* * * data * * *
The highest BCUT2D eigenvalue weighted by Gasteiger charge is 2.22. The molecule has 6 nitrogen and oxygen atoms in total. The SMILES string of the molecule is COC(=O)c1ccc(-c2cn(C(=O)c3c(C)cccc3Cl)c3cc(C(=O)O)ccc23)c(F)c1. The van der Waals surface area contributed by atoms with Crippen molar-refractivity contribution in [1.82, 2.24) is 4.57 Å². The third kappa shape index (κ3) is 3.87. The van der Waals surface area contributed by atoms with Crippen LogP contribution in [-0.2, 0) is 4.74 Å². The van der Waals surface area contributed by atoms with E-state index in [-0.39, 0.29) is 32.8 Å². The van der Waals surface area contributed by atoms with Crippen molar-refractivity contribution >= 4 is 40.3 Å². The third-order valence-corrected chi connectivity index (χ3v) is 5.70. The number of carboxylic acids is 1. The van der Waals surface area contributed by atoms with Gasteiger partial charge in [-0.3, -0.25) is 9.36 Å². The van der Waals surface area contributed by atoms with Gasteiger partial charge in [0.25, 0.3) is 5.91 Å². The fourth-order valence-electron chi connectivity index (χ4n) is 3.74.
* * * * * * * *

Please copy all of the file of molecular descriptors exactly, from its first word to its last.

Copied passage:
The highest BCUT2D eigenvalue weighted by Gasteiger charge is 2.22. The molecule has 6 nitrogen and oxygen atoms in total. The SMILES string of the molecule is COC(=O)c1ccc(-c2cn(C(=O)c3c(C)cccc3Cl)c3cc(C(=O)O)ccc23)c(F)c1. The van der Waals surface area contributed by atoms with Crippen molar-refractivity contribution in [1.82, 2.24) is 4.57 Å². The third kappa shape index (κ3) is 3.87. The van der Waals surface area contributed by atoms with Crippen LogP contribution in [-0.2, 0) is 4.74 Å². The van der Waals surface area contributed by atoms with E-state index in [-0.39, 0.29) is 32.8 Å². The van der Waals surface area contributed by atoms with Crippen molar-refractivity contribution >= 4 is 40.3 Å². The third-order valence-corrected chi connectivity index (χ3v) is 5.70. The number of carboxylic acids is 1. The van der Waals surface area contributed by atoms with Gasteiger partial charge in [-0.3, -0.25) is 9.36 Å². The van der Waals surface area contributed by atoms with Gasteiger partial charge in [0.25, 0.3) is 5.91 Å². The fourth-order valence-electron chi connectivity index (χ4n) is 3.74.